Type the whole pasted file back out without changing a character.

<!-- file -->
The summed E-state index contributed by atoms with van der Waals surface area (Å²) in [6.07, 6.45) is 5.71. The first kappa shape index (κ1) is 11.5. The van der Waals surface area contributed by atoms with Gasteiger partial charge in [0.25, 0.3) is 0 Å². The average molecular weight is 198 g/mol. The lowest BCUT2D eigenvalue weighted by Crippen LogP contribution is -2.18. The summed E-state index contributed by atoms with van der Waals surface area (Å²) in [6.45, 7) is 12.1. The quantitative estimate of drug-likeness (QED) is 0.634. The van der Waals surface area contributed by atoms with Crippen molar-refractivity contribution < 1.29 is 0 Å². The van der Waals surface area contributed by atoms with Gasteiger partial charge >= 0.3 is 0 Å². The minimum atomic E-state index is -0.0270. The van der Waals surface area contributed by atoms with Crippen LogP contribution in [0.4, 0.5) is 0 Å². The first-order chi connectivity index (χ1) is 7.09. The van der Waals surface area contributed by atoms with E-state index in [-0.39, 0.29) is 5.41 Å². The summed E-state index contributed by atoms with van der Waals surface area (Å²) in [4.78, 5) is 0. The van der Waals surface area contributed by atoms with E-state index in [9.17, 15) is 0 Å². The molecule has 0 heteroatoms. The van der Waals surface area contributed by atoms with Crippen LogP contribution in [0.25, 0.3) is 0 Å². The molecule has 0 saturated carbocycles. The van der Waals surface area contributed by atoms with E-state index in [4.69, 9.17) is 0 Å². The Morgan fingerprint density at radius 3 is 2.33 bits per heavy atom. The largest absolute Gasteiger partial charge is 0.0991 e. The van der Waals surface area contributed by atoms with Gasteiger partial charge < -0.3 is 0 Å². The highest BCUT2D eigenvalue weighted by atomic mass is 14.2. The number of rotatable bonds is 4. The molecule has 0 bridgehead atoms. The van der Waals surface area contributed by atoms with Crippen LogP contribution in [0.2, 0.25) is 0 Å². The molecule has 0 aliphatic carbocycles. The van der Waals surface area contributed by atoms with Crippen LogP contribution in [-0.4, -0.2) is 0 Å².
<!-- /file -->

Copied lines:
The summed E-state index contributed by atoms with van der Waals surface area (Å²) in [6.07, 6.45) is 5.71. The first kappa shape index (κ1) is 11.5. The van der Waals surface area contributed by atoms with Gasteiger partial charge in [0.25, 0.3) is 0 Å². The average molecular weight is 198 g/mol. The lowest BCUT2D eigenvalue weighted by Crippen LogP contribution is -2.18. The summed E-state index contributed by atoms with van der Waals surface area (Å²) in [6.45, 7) is 12.1. The quantitative estimate of drug-likeness (QED) is 0.634. The van der Waals surface area contributed by atoms with Crippen molar-refractivity contribution < 1.29 is 0 Å². The van der Waals surface area contributed by atoms with Gasteiger partial charge >= 0.3 is 0 Å². The minimum atomic E-state index is -0.0270. The van der Waals surface area contributed by atoms with Crippen LogP contribution in [0.4, 0.5) is 0 Å². The first-order chi connectivity index (χ1) is 7.09. The van der Waals surface area contributed by atoms with E-state index in [-0.39, 0.29) is 5.41 Å². The summed E-state index contributed by atoms with van der Waals surface area (Å²) in [4.78, 5) is 0. The van der Waals surface area contributed by atoms with E-state index in [9.17, 15) is 0 Å². The molecule has 0 heteroatoms. The van der Waals surface area contributed by atoms with Crippen LogP contribution in [0.25, 0.3) is 0 Å². The molecule has 0 saturated carbocycles. The van der Waals surface area contributed by atoms with E-state index in [4.69, 9.17) is 0 Å². The Morgan fingerprint density at radius 3 is 2.33 bits per heavy atom. The largest absolute Gasteiger partial charge is 0.0991 e. The van der Waals surface area contributed by atoms with Gasteiger partial charge < -0.3 is 0 Å². The highest BCUT2D eigenvalue weighted by atomic mass is 14.2. The number of rotatable bonds is 4. The molecule has 0 bridgehead atoms. The van der Waals surface area contributed by atoms with Crippen LogP contribution in [0.2, 0.25) is 0 Å². The molecule has 0 aliphatic carbocycles. The van der Waals surface area contributed by atoms with Crippen LogP contribution in [-0.4, -0.2) is 0 Å².